Centaurus A is one of the first radio sources that revealed “jets and lobes” accelerating out of its nucleus. It was discovered by James Dunlop on August 4, 1826. Dunlop subsequently published, “A Catalogue of Nebulae and Clusters of Stars in the Southern Hemisphere observed in New South Wales” in Philosophical Transactions of the Royal Society, Volume 118, in 1828. Astronomer Halton Arp included Centaurus A in his Atlas of Peculiar Galaxies as Arp 153.
Arp 153 | Thunderbolts

From the 1960s, however, astronomers began to discover strange objects that became known as quasars — intense radio sources whose spectra are shifted dramatically towards longer, redder wavelengths of light, implying they are moving away from our galaxy at enormous velocities and are therefore at extreme distances away from us. Arp began looking at quasars and noticed that many appeared to be lying quite close in the sky to galaxies, sometimes in alignment with them. In 1971 he claimed to have found a “bridge” of gas joining a galaxy named NGC 4319 and a quasar that sits next to it in the sky. As the quasar had a far higher red shift than the galaxy, under conventional Big Bang theory it should be millions or even billions of light years further away. Its apparent proximity needed some explaining.

Most cosmologists concluded that Arp’s observations were wrong, explaining that the galaxy and quasar simply appeared to be close because they were in the same line of sight. Arp’s response was to produce more and more images of objects which seemed to be associated with each other, yet had remarkably different redshifts. One showed a neat row of stellar objects consisting of a deformed spiral galaxy flanked at equal distances by two quasars which appeared to be related to it even though the quasars had enormous red shifts, much bigger than the central galaxy. Another quasar-like object had a redshift which placed it about a billion light years from us, but appeared to be in front of a galaxy only 70 million light years away.

Arp went on to suggest that quasars are created in and ejected by galaxies, and have an “intrinsic” high redshift that has nothing to do with distance or velocity…

While Big Bang is almost universally accepted as the most plausible account of the origin of the universe, it is still only a theory, not proven fact, and in principle should be open to any scientists to test it against alternative cosmological possibilities. Yet Arp found himself being treated as a pariah.
Halton Arp – obituary | The Telegraph

Notwithstanding all the Homeric attempts at galaxy classification, the problem remained that nobody knew what forces shaped normal galaxies, much less peculiar ones. Normal galaxies, at least, displayed recognizable patterns—corkscrews, pinwheels, and spheres—forms that hinted at some underlying, and hopefully apprehensible, dynamic. Peculiars
on the other hand defied description. God only knew what forces shaped them. Moreover, it must be remembered that the Atlas was published at a time when galaxy-galaxy interactions
were considered highly unlikely. Therefore, it was tacitly understood by established researchers that peculiar galaxies were best contained in academic asylum where they could wail and rattle their chains without distracting those outside the walls. This is why Barry Madore couldn’t believe his eyes when he first saw Arp’s Atlas. He was looking upon galactic bedlam.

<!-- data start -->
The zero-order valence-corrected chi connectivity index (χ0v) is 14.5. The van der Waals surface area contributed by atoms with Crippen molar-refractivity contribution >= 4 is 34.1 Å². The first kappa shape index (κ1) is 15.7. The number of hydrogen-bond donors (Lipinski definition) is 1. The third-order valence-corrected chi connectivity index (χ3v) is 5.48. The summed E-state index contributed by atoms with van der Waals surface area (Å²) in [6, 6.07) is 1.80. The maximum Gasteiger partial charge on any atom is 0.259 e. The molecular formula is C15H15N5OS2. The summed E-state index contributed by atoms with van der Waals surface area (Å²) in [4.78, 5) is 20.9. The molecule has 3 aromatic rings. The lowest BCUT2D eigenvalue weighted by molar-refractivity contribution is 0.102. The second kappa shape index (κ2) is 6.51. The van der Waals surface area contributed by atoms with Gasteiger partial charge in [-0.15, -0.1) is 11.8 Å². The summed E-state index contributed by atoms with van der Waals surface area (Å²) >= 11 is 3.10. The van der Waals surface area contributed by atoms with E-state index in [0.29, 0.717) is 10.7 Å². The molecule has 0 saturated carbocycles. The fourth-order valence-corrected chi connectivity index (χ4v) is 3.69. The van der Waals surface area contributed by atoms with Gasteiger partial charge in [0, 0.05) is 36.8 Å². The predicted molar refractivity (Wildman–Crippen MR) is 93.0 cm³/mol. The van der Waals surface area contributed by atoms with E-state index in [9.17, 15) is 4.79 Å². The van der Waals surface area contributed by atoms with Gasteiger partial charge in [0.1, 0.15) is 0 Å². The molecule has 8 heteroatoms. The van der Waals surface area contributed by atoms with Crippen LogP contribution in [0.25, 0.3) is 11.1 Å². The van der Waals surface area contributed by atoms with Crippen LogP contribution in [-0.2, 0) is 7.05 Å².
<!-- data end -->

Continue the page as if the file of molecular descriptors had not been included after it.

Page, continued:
Arp’s Atlas unlocked the asylum door and threw away the key. But though the “inmates” were now free to rave out in the open, astronomers could still point out that there weren’t
that many of them to matter statistically. They were freaks and they were few. Two developments, however, would change that.

Since Hubble’s day, astronomers have classified galaxies according to their appearance at visual wavelengths—in blue light. But the advent of radio, ultraviolet, and near-infrared observations has shown that a galaxy’s appearance can substantially morph with wavelength. A normal spiral can appear distinctly abnormal depending on whether it is seen in ultraviolet or near-infrared light. Dust as well as its core energy output can also affect a galaxy’s appearance at wavelengths other than those in the visual band…

Taken together, the multiwavelength observations and deep-field findings have significantly altered astrophysicists’ ideas of what a normal galaxy is. In fact, there are no “normal”
galaxies. As Arp presciently wrote in his preface to Atlas of Peculiar Galaxies, when looked at closely enough,every galaxy is peculiar.
The Arp Atlas of Peculiar Galaxies — A Chronicle and Observer’s Guide (preface only and PDF) | Willmann-Bell

Dr. Arp compiled the Atlas with photographs he made mainly using the Palomar 200-inch telescope and the 48-inch Schmidt between 1961 and 1966. The Atlas was published in the Astrophysical Journal Supplement Number 123, Volume 14, November 1966, University of Chicago Press. A small number of larger scale photographic prints of the Atlas were published in 1966 and 1978. Caltech presents an online version of the Atlas, including Arp’s original tabular data.

Dr. Arp plays a unique role in the debate on the nature of the universe in general and the galaxies in particular, often standing alone in his assessments of observations on the nature of observed redshifts and the cosmological implications.
Arp’s Catalog Of Peculiar Galaxies | Arp Galaxy

Halton suggests when matter is ejected from quasars they have no mass, the mass of new quasar ejected protons and electrons changes with time, as this matter changes their redshift or blueshift naturally (intrinsic redshift) has to change.
A matter of change | Everything Is Electric

Arp Atlas of Peculiar Galaxies, A Chronicle and Observer’s Guide (Preview PDF) | Los Angeles Astronomical Society
Arp Objects in Other Catalogs | Arp Galaxy
Hubble Space Telescope Images of Halton Arps Catalogue Of Peculiar Galaxies | Arp Galaxy